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On LinkedIn, James asked for ideas about how to solve What is the total area of ABC? You should be able to solve this! using geometric algebra.

I found one way, but suspect it’s not the easiest way to solve the problem.

To start with I’ve re-sketched the triangle with the areas slightly more to scale in fig. 1, where areas \( A_1, A_2, A_3, A_5\) are given. The aim is to find the total area \( \sum A_i \).

If we had the vertex and center locations as vectors, we could easily compute the total area, but we don’t. We also don’t know the locations of the edge intersections, but can calculate those, as they satisfy

\begin{equation}\label{eqn:triangle_area_problem:20}

\begin{aligned}

\BD &= s_1 \BA = \BB + t_1 \lr{ \BC – \BB } \\

\BE &= s_2 \BC = \BA + t_2 \lr{ \BB – \BA } \\

\BF &= s_3 \BB = \BA + t_3 \lr{ \BC – \BA }.

\end{aligned}

\end{equation}

Eliminating the \( t_i \) constants by wedging appropriately (or equivalently, using Cramer’s rule), we find

\begin{equation}\label{eqn:triangle_area_problem:40}

\begin{aligned}

s_1 \BA \wedge \lr{ \BC – \BB } &= \BB \wedge \lr{ \BC – \BB } \\

s_2 \BC \wedge \lr{ \BB – \BA } &= \BA \wedge \lr{ \BB – \BA } \\

s_3 \BB \wedge \lr{ \BC – \BA } &= \BA \wedge \lr{ \BC – \BA },

\end{aligned}

\end{equation}

or

\begin{equation}\label{eqn:triangle_area_problem:60}

\begin{aligned}

s_1 &= \frac{\BB \wedge \BC }{\BA \wedge \lr{ \BC – \BB }} \\

s_2 &= \frac{\BA \wedge \BB }{\BC \wedge \lr{ \BB – \BA }} \\

s_3 &= \frac{\BA \wedge \BC }{\BB \wedge \lr{ \BC – \BA }}.

\end{aligned}

\end{equation}

Introducing bivector (signed-area) unknowns

\begin{equation}\label{eqn:triangle_area_problem:80}

\begin{aligned}

\alpha &= \BA \wedge \BB = \begin{vmatrix} \BA & \BB \end{vmatrix} \Be_{12} \\

\beta &= \BB \wedge \BC = \begin{vmatrix} \BB & \BC \end{vmatrix} \Be_{12} \\

\gamma &= \BC \wedge \BA = \begin{vmatrix} \BC & \BA \end{vmatrix} \Be_{12}.

\end{aligned}

\end{equation}

the intersection parameters are

\begin{equation}\label{eqn:triangle_area_problem:100}

\begin{aligned}

s_1 &= \frac{\BB \wedge \BC }{\BA \wedge \BC – \BA \wedge \BB } = \frac{\beta}{-\gamma – \alpha} \\

s_2 &= \frac{\BA \wedge \BB }{\BC \wedge \BB – \BC \wedge \BA } = \frac{\alpha}{-\beta – \gamma} \\

s_3 &= \frac{\BA \wedge \BC }{\BB \wedge \BC – \BB \wedge \BA } = \frac{-\gamma}{\beta + \alpha},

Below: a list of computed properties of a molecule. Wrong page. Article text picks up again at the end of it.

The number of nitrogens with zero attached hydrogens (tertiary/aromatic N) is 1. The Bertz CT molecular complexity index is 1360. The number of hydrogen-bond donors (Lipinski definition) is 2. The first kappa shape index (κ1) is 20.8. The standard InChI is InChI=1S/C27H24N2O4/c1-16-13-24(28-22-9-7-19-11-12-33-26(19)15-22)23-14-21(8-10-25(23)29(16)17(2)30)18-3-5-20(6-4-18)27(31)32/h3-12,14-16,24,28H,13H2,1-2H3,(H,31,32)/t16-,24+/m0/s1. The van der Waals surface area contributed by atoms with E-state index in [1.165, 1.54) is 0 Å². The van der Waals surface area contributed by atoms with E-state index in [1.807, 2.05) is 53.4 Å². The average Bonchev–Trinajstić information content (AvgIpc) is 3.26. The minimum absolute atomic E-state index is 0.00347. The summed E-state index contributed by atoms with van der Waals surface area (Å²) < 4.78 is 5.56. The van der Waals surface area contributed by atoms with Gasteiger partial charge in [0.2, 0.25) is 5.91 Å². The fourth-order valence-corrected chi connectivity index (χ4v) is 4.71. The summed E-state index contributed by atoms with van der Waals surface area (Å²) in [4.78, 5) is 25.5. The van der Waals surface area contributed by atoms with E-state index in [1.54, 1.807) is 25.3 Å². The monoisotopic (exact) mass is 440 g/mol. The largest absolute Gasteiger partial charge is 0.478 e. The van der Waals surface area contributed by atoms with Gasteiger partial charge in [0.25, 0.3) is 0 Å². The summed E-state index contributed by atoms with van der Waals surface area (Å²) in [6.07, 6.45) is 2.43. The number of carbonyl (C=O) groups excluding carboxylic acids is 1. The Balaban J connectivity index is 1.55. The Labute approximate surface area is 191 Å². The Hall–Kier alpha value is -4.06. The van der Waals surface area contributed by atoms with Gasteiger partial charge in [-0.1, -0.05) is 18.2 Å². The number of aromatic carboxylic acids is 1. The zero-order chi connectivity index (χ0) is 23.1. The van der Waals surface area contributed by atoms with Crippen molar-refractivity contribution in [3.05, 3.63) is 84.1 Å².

\end{aligned}

\end{equation}

so the intersection points are

\begin{equation}\label{eqn:triangle_area_problem:120}

\begin{aligned}

\BD &= -\BA \frac{\beta}{\gamma + \alpha} \\

\BE &= -\BC \frac{\alpha}{\beta + \gamma} \\

\BF &= -\BB \frac{\gamma}{\beta + \alpha}.

\end{aligned}

\end{equation}

We may now express the known areas in terms of these unknown vectors

\begin{equation}\label{eqn:triangle_area_problem:140}

\begin{aligned}

A_1 &= \inv{2} \Abs{ \BD \wedge \BC } \\

A_2 &= \inv{2} \Abs{ \lr{\BC – \BA} \wedge \lr{ \BD – \BA } } \\

A_3 &= \inv{2} \Abs{ \lr{\BA – \BC} \wedge \lr{ \BE – \BC } } \\

A_5 &= \inv{2} \Abs{ \lr{\BB – \BC} \wedge \lr{ \BF – \BC } },

\end{aligned}

\end{equation}

but

\begin{equation}\label{eqn:triangle_area_problem:160}

\begin{aligned}

\BD – \BA &= -\BA \lr{ 1 + \frac{\beta}{\gamma + \alpha} } \\

\BE – \BC &= -\BC \lr{ 1 + \frac{\alpha}{\beta + \gamma} } \\

\BF – \BC &= -\BB \frac{\gamma}{\beta + \alpha} – \BC,

\end{aligned}

\end{equation}

so

\begin{equation}\label{eqn:triangle_area_problem:180}

\begin{aligned}

A_1 &= \inv{2} \Abs{ \BA \wedge \BC \frac{\beta}{\gamma + \alpha} } = \inv{2} \Abs{ \gamma} \Abs{ \frac{\beta}{\gamma + \alpha} } \\

A_2 &= \inv{2} \Abs{ \lr{\BC – \BA} \wedge \BA } \Abs{ 1 + \frac{\beta}{\gamma + \alpha} } = \inv{2} \Abs{\gamma} \Abs{ 1 + \frac{\beta}{\gamma + \alpha} } \\

A_3 &= \inv{2} \Abs{ \lr{\BA – \BC} \wedge \BC } \Abs{ 1 + \frac{\alpha}{\beta + \gamma} } = \inv{2} \Abs{\gamma} \Abs{ 1 + \frac{\alpha}{\beta + \gamma} },

\end{aligned}

\end{equation}

and

\begin{equation}\label{eqn:triangle_area_problem:200}

\begin{aligned}

A_5

&= \inv{2} \Abs{ \lr{\BB – \BC} \wedge \lr{ \BB \frac{\gamma}{\beta + \alpha} + \BC } } \\

&= \inv{2} \Abs{ \BB \wedge \BC – \BC \wedge \BB \frac{\gamma}{\beta + \alpha} } \\

&= \inv{2} \Abs{ \beta } \Abs{ 1 + \frac{\gamma}{\beta + \alpha} }.

\end{aligned}

\end{equation}

This gives us four equations in two (bivector) unknowns

\begin{equation}\label{eqn:triangle_area_problem:220}

\begin{aligned}

4 A_1^2 \lr{ \gamma + \alpha }^2 &= -\gamma^2 \beta^2 \\

4 A_2^2 \lr{ \gamma + \alpha }^2 &= -\gamma^2 \lr{ \alpha + \beta + \gamma }^2 \\

4 A_3^2 \lr{ \gamma + \beta }^2 &= -\gamma^2 \lr{ \alpha + \beta + \gamma }^2 \\

4 A_4^2 \lr{ \alpha + \beta }^2 &= -\beta^2 \lr{ \alpha + \beta + \gamma }^2.

\end{aligned}

\end{equation}

Let’s recast this in terms of area determinants, to eliminate the bivector variables in these equations. To do so, write

\begin{equation}\label{eqn:triangle_area_problem:240}

\begin{aligned}

X &= \begin{vmatrix} \BA & \BB \end{vmatrix} \\

Y &= \begin{vmatrix} \BB & \BC \end{vmatrix} \\

Z &= \begin{vmatrix} \BC & \BA \end{vmatrix}.

\end{aligned}

\end{equation}

so

\begin{equation}\label{eqn:triangle_area_problem:300}

\begin{aligned}

4 A_1^2 \lr{ Z + X }^2 &= Z^2 Y^2 \\

4 A_2^2 \lr{ Z + X }^2 &= Z^2 \lr{ X + Y + Z }^2 \\

4 A_3^2 \lr{ Z + Y }^2 &= Z^2 \lr{ X + Y + Z }^2 \\

4 A_4^2 \lr{ X + Y }^2 &= Y^2 \lr{ X + Y + Z }^2.

\end{aligned}

\end{equation}

The goal is now to solve this system for \( X \). That solution (courtesy of Mathematica), for the numeric values in the original problem \( A_1 = 40, A_2 = 30, A_3 = 35, A_4 = 84 \), is:

\begin{equation}\label{eqn:triangle_area_problem:280}

\begin{aligned}

X &= \pm 630 \\

Y &= \mp 280 \\

Z &= \mp 140,

\end{aligned}

\end{equation}

so the total area is \( 315 \).

Now, I’ll have to watch the video and see how he solved it. I’d guess in a considerably simpler way.